As also planned, I began this post with the intention that it be a ‘writers process’ post about how one goes about writing a short story. I am never short of ideas for stories. I am never short of characters – almost all of my story ideas begin with characters I ‘see’ in my head. I ‘hear’ how they speak and the phrases they use long before I have any idea how their dialogue will fit into a story. I quite often have ideas for beginnings and journeys from the beginnings, but I am less confident about creating a satisfying story arc ending/conclusion. It won’t surprise any writer that I have countless unfinished, first drafts which have dissolved into nothingness in my ‘bits and pieces’ folder. They are not so much WIP’s as ‘works which deserve better’!
Like many other writers I read voraciously and through this have hopefully understood a little of what makes short stories work and why some do not grab interest. I am also well-read about writing theory. I planned today to write about the process of applying theory to create a good quality short story. However, yesterday (12 Feb 2020) on twitter, there was a lovely #writingchat hosted by Carol Bevitt (@Carol Bevitt) with lots of really useful contributions from so many writers and aspiring writers. One very well-published writer, Patsy Collins (@PatsyCollins) suggested in particular that writers interested in publishing for women’s magazines take a look at her blog at womanwriter.blogspot.com which features writing guidelines for magazines across the globe. A useful resource. Another writer Stephen Allsop (@StephenAllsop1) posted a link to an article on BookRiot ‘How Long is a Short Story’ by Annika Barranti Klein (@noirbettie) which I certainly found helpful. There are so many useful and accessible tips about writing short stories – and how not to – the twitter thread #writingchat is well worth a read. It nips down dry theory into actionable pointers, generously given.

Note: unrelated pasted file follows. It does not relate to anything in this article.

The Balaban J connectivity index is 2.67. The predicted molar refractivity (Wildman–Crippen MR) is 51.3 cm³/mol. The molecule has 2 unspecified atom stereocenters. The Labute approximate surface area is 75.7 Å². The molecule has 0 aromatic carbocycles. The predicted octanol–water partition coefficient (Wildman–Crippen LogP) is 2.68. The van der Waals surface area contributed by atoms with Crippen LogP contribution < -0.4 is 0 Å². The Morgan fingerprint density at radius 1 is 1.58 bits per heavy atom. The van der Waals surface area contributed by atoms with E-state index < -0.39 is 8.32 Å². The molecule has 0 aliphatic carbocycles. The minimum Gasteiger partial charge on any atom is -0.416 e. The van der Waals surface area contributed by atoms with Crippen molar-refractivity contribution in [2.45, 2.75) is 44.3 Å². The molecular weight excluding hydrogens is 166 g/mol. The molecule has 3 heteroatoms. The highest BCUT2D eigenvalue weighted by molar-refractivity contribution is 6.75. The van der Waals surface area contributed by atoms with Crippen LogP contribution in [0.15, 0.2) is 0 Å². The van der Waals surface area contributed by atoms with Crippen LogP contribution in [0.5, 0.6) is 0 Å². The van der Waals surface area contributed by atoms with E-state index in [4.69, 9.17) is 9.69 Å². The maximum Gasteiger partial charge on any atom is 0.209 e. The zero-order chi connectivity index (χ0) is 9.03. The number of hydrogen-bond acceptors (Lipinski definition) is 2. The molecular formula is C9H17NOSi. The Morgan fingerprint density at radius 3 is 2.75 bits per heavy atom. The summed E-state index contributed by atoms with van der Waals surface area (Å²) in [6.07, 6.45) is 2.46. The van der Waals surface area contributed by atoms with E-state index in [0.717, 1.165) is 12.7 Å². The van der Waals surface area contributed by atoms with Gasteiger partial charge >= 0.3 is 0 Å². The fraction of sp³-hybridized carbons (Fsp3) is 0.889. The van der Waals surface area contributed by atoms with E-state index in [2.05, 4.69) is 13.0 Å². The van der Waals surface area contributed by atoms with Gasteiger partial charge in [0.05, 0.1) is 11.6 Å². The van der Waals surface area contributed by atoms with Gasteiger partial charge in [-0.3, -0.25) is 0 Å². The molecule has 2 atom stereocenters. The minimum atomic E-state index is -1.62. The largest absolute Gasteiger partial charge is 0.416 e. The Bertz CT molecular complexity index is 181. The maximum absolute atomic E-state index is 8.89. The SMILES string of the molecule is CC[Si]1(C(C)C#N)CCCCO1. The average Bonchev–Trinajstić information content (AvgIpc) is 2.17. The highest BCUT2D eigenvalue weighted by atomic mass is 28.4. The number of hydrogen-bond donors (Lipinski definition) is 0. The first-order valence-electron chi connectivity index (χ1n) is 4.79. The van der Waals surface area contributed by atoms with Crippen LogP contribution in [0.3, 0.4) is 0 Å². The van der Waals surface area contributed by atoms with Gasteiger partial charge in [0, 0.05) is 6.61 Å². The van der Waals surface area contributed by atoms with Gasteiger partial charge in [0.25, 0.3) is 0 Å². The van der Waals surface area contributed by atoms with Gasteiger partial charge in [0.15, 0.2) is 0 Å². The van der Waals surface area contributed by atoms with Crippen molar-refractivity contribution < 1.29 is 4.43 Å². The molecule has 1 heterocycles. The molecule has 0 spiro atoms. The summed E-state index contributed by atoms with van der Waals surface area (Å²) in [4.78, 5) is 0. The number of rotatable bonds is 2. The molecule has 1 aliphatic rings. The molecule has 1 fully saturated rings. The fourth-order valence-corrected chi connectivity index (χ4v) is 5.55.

Although I sadly missed being able to participate in the #writingchat a review of the thread today shows that it touched upon almost all of the points I try to address when I edit and restructure a short story. Specifically:-
Size matters! Is the story up to 5k words? Flash? Or micro fiction?
Short stories must be well told.
They must have a structure which keeps readers wanting to know what is going to happen. The structure should have highs, lows, hiccups along the way and resolution. Enable your reader to invest themselves in the story – to care about what happens (whatever genre).
Do not waffle and/or explain, or set up the story – just tell it. And then edit until it is crisp and all superfluous words, threads or exposition have been removed (yes, even your darlings – if clever turns of phrases, characters, place names etc. do not add to the story arc, remove them).
I should note here that none of these helpful points are in my head when I write my first draft and I wish I could be more disciplined about this. I get carried away by the story ideas and getting them down on paper.
I have committed to submitting one writing competition entry a month for the year, and I am guessing this will not be my last short story submission. I am committed to creating an entirely new story for my next entry and so must wait until I find the right free-to-enter comp (if anyone knows of any, please do let me know). I am aiming to choose something outside my writing experience – horror, fantasy, YA or romance, for example. Writing outside my (usual) genre(s) is a little bit scary but also quite exciting. I do get such a buzz from writing something completely new. Wish me luck!